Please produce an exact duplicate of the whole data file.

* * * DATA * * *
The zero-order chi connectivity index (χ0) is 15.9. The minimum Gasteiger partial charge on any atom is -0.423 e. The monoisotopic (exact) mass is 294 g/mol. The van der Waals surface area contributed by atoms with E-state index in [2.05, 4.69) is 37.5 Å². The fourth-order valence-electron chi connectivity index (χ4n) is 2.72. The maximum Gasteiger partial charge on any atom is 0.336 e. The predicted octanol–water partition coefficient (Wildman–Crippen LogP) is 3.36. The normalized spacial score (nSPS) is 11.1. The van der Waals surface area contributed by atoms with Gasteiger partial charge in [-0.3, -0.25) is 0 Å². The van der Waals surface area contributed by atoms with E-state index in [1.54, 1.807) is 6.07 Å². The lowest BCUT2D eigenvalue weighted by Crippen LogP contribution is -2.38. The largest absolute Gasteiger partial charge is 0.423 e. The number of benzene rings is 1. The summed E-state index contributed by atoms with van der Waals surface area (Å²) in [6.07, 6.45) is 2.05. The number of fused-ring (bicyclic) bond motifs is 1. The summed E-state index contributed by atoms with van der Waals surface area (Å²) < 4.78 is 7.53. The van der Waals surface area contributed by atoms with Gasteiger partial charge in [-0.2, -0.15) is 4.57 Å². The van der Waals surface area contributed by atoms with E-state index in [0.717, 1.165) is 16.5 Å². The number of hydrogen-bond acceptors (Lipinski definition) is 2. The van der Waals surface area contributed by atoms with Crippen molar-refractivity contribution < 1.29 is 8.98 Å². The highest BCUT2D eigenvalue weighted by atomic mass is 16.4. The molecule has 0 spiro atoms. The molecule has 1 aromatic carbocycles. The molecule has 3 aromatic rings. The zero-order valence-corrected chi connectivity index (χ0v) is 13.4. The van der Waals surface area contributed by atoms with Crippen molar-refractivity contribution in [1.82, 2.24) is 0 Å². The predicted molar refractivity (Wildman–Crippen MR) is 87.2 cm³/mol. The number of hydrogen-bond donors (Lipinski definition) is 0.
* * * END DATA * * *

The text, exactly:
The zero-order chi connectivity index (χ0) is 15.9. The minimum Gasteiger partial charge on any atom is -0.423 e. The monoisotopic (exact) mass is 294 g/mol. The van der Waals surface area contributed by atoms with E-state index in [2.05, 4.69) is 37.5 Å². The fourth-order valence-electron chi connectivity index (χ4n) is 2.72. The maximum Gasteiger partial charge on any atom is 0.336 e. The predicted octanol–water partition coefficient (Wildman–Crippen LogP) is 3.36. The normalized spacial score (nSPS) is 11.1. The van der Waals surface area contributed by atoms with Gasteiger partial charge in [-0.3, -0.25) is 0 Å². The van der Waals surface area contributed by atoms with E-state index in [1.54, 1.807) is 6.07 Å². The lowest BCUT2D eigenvalue weighted by Crippen LogP contribution is -2.38. The largest absolute Gasteiger partial charge is 0.423 e. The number of benzene rings is 1. The summed E-state index contributed by atoms with van der Waals surface area (Å²) in [6.07, 6.45) is 2.05. The number of fused-ring (bicyclic) bond motifs is 1. The summed E-state index contributed by atoms with van der Waals surface area (Å²) < 4.78 is 7.53. The van der Waals surface area contributed by atoms with Gasteiger partial charge in [-0.2, -0.15) is 4.57 Å². The van der Waals surface area contributed by atoms with E-state index in [0.717, 1.165) is 16.5 Å². The number of hydrogen-bond acceptors (Lipinski definition) is 2. The van der Waals surface area contributed by atoms with Crippen molar-refractivity contribution < 1.29 is 8.98 Å². The highest BCUT2D eigenvalue weighted by atomic mass is 16.4. The molecule has 0 spiro atoms. The molecule has 1 aromatic carbocycles. The molecule has 3 aromatic rings. The zero-order valence-corrected chi connectivity index (χ0v) is 13.4. The van der Waals surface area contributed by atoms with Crippen molar-refractivity contribution in [1.82, 2.24) is 0 Å². The predicted molar refractivity (Wildman–Crippen MR) is 87.2 cm³/mol. The number of hydrogen-bond donors (Lipinski definition) is 0.